Yet, I can't help but wonder at how we mark out strong, feisty or plucky female characters in the way we don't mark out strong male characters.* Strong male characters are a default. We don't often wonder about the number of them or whether writers have the ability to write diverse strong male characters.

Because... not all feisty, strong, plucky women are the same. Perhaps once one gets over the shock of another strong female character, it can be seen that Amy, River, Clara and the others are all quite different and do have other qualities that make them interesting. (Yes, that was a little snarky.)

Recently I've been musing about how female fairy tale characters are rewritten as 'feisty' and how this seems to be a response to a perception that the default for female characters is 'passive.' Perhaps once we rewrite the default for female characters, we can start to better enjoy the spectrum of strong female characters?

*Although, there is a good line in strong mothers and strong elderly ladies if the Duchess of Grantham is anyone to go by.

Wednesday, April 3, 2013

CFP for our next salon

We're holding another fairy tale salon on May 6. Our first salon took place last year and was a great success. This year's salon is held in tandem with the Rare Books' exhibition "In Fairy Land."

We're looking for academic papers and storytelling and performances, so if you'd be interested in participating, please let us know!


The Rare Books Collection at Monash University is currently holding an exhibition entitled In Fairy
Land: An Exhibition of Fairy Tale Books. In honour of this exhibition the literary group, Fairy Tale
Salon, at Monash University will be hosting an enchanted daytime event.

The day is open to readings, performances and discussions about all things fairy tale. This event is open to anyone who has an interest in fairy tales and will take place in the Sir Louis Matheson Library at Monash University Clayton on the 6th of May 2013.

We are looking for interested participants who would like to present original work and/or papers on the fairy tale genre. Areas of interest are:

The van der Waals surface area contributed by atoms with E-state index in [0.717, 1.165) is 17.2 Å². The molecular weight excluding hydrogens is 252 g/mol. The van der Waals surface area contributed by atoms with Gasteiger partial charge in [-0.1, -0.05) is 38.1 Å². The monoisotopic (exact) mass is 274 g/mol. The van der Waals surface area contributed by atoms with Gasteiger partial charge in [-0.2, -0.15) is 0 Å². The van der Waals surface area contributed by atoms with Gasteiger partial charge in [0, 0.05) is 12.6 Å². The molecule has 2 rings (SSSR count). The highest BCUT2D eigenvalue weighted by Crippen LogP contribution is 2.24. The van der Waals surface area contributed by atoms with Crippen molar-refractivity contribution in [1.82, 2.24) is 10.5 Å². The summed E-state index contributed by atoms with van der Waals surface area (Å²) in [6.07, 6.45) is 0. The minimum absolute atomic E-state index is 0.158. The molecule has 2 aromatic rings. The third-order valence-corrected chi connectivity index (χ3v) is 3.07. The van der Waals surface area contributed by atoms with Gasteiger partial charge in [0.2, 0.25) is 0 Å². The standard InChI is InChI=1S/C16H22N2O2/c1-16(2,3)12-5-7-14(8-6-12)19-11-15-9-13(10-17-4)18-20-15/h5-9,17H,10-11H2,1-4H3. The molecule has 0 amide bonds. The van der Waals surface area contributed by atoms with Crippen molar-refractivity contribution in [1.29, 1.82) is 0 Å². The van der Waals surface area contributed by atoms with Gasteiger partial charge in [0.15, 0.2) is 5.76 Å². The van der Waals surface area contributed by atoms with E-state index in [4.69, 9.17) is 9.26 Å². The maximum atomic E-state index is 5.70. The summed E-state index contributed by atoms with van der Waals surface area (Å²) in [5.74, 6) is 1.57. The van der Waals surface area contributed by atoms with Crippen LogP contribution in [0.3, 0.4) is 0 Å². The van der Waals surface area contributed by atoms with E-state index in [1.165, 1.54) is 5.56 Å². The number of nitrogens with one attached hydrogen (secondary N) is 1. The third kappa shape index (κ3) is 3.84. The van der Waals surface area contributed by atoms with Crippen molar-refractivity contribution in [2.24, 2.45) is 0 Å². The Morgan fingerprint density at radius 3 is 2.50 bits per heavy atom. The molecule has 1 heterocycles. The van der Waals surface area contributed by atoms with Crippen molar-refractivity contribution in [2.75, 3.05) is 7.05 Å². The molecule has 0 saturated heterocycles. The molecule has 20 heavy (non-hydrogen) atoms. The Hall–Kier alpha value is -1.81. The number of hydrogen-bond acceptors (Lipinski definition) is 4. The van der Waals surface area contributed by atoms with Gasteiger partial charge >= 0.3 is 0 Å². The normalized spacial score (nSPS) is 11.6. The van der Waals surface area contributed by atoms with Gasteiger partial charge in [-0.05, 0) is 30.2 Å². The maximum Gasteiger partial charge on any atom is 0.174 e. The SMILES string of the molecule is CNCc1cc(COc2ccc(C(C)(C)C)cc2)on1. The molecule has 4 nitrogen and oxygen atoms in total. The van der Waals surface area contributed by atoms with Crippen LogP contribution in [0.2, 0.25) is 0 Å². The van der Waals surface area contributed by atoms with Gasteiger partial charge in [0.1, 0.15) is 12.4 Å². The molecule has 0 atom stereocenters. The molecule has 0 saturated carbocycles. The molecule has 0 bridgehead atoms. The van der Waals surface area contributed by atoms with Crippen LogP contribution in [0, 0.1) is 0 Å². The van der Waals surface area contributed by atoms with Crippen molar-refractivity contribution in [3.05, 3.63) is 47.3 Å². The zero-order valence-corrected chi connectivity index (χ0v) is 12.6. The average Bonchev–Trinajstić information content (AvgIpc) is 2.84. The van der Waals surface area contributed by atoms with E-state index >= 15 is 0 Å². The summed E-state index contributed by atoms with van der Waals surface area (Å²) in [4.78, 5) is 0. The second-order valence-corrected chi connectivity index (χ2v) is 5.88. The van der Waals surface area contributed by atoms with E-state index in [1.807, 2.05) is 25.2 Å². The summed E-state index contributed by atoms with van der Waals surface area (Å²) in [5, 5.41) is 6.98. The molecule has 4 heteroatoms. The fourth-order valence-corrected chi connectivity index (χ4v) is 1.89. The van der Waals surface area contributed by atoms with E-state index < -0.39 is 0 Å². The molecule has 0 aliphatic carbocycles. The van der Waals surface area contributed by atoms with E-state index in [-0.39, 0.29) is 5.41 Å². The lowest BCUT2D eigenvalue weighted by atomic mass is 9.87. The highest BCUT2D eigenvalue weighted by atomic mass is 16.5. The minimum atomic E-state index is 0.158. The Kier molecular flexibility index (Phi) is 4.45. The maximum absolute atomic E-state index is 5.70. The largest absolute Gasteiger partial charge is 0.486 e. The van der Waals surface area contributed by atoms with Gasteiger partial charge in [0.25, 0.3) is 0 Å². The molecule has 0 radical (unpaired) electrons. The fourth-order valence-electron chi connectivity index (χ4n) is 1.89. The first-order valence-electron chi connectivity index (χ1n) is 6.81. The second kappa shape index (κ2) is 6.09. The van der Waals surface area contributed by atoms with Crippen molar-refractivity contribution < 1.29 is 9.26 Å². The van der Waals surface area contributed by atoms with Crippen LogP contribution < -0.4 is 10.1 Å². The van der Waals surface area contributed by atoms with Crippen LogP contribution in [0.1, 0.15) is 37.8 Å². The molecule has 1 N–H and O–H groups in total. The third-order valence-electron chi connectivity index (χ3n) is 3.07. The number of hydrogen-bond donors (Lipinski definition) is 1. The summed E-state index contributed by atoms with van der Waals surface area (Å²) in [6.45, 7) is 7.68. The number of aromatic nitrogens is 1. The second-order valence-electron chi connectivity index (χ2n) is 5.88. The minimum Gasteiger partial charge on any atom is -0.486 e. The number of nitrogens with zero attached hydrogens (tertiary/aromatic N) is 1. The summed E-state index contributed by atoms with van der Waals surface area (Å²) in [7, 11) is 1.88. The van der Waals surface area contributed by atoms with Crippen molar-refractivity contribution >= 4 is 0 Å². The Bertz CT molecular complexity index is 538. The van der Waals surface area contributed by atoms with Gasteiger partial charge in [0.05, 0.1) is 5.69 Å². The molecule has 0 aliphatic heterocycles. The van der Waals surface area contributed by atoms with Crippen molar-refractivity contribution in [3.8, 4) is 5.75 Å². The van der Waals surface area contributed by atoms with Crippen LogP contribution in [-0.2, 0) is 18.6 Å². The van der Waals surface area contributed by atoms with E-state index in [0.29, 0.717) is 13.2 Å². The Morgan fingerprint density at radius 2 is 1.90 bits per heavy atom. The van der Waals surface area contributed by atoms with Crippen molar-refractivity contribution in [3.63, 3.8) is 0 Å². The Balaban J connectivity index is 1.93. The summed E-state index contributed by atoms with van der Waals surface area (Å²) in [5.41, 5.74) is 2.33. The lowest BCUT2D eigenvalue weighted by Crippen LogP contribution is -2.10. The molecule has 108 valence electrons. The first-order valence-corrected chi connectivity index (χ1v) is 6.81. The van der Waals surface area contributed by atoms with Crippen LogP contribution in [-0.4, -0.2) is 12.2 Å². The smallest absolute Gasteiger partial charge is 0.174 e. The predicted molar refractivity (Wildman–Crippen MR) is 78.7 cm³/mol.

Scholarly analysis of fairy tale (incl. literary studies, translation studies, film & TV, drama
studies, gender studies)
Live performance of fairy tale (incl. new & established fairy tales)
Fairy tale readings (incl. new & established fairy tales)

Please send a 100-200 word summary or abstract to by the 12th of April 2013.

Sunday, March 24, 2013


Lately, I've been 'winging' lectures and papers. This isn't to say that I don't plan - it's just that I've gone 'off page.' However, now and then, I still do write up a speech, especially when I'm asked for a copy.

So in this case, I can share with you the speech I gave at the opening of the 'In Fairy Land' exhibition.


We’ve all gotten used to the fairy tale about fairy tales: that the oral tales are the true, original form, passed down from mother to daughter, village hag to drunken oaf, depending on your take on the tradition.

But,  I do love being among the books that contain the murmurings of fairy tales, tales that have long since tripped off the nib of a pen, repeated through inky print runs, bound in volumes to be discovered by new generations.

Today, as you walk through the collection, you’ll see the paper crumbs of fairy tale journeys: the yellowed paper and woodcuts of cheap chapbooks, the glossy, colourful illustrations of fairy tale heroes famous and, to many, forgotten, the gilded volumes with scuffed edges that might have been read at bakers’ dozens of bedtimes beforetimes.